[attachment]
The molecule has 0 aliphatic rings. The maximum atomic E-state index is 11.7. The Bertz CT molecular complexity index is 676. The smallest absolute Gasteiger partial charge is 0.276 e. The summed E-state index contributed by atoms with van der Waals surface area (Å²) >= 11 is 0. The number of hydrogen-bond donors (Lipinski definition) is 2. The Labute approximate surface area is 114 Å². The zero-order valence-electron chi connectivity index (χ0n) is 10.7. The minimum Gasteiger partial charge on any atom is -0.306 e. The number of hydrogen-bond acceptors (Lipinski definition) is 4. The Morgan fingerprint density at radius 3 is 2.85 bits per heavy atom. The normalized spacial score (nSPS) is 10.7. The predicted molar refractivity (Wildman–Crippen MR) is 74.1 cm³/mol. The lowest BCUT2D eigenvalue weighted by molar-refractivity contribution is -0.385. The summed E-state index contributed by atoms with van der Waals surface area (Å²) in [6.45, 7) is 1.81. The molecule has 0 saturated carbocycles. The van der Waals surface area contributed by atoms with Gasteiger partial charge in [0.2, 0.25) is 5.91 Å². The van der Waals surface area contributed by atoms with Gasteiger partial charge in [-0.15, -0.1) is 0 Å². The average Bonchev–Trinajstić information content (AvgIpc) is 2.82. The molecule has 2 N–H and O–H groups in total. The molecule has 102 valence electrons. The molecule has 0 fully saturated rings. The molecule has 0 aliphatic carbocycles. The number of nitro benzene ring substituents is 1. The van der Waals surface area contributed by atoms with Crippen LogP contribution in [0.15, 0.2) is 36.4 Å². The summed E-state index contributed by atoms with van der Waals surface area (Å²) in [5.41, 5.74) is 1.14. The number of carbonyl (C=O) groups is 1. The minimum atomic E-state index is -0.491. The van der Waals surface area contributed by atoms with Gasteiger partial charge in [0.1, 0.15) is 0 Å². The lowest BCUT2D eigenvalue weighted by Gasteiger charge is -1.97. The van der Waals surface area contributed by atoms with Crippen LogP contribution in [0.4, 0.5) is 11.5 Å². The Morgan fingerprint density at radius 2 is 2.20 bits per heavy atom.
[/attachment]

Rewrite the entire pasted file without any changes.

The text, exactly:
The molecule has 0 aliphatic rings. The maximum atomic E-state index is 11.7. The Bertz CT molecular complexity index is 676. The smallest absolute Gasteiger partial charge is 0.276 e. The summed E-state index contributed by atoms with van der Waals surface area (Å²) >= 11 is 0. The number of hydrogen-bond donors (Lipinski definition) is 2. The Labute approximate surface area is 114 Å². The zero-order valence-electron chi connectivity index (χ0n) is 10.7. The minimum Gasteiger partial charge on any atom is -0.306 e. The number of hydrogen-bond acceptors (Lipinski definition) is 4. The Morgan fingerprint density at radius 3 is 2.85 bits per heavy atom. The normalized spacial score (nSPS) is 10.7. The predicted molar refractivity (Wildman–Crippen MR) is 74.1 cm³/mol. The lowest BCUT2D eigenvalue weighted by molar-refractivity contribution is -0.385. The summed E-state index contributed by atoms with van der Waals surface area (Å²) in [6.45, 7) is 1.81. The molecule has 0 saturated carbocycles. The van der Waals surface area contributed by atoms with Gasteiger partial charge in [0.2, 0.25) is 5.91 Å². The van der Waals surface area contributed by atoms with Gasteiger partial charge in [-0.15, -0.1) is 0 Å². The average Bonchev–Trinajstić information content (AvgIpc) is 2.82. The molecule has 2 N–H and O–H groups in total. The molecule has 102 valence electrons. The molecule has 0 fully saturated rings. The molecule has 0 aliphatic carbocycles. The number of nitro benzene ring substituents is 1. The van der Waals surface area contributed by atoms with Crippen LogP contribution in [0.15, 0.2) is 36.4 Å². The summed E-state index contributed by atoms with van der Waals surface area (Å²) in [5.41, 5.74) is 1.14. The number of carbonyl (C=O) groups is 1. The minimum atomic E-state index is -0.491. The van der Waals surface area contributed by atoms with Gasteiger partial charge in [0.1, 0.15) is 0 Å². The lowest BCUT2D eigenvalue weighted by Gasteiger charge is -1.97. The van der Waals surface area contributed by atoms with Crippen LogP contribution in [0.4, 0.5) is 11.5 Å². The Morgan fingerprint density at radius 2 is 2.20 bits per heavy atom.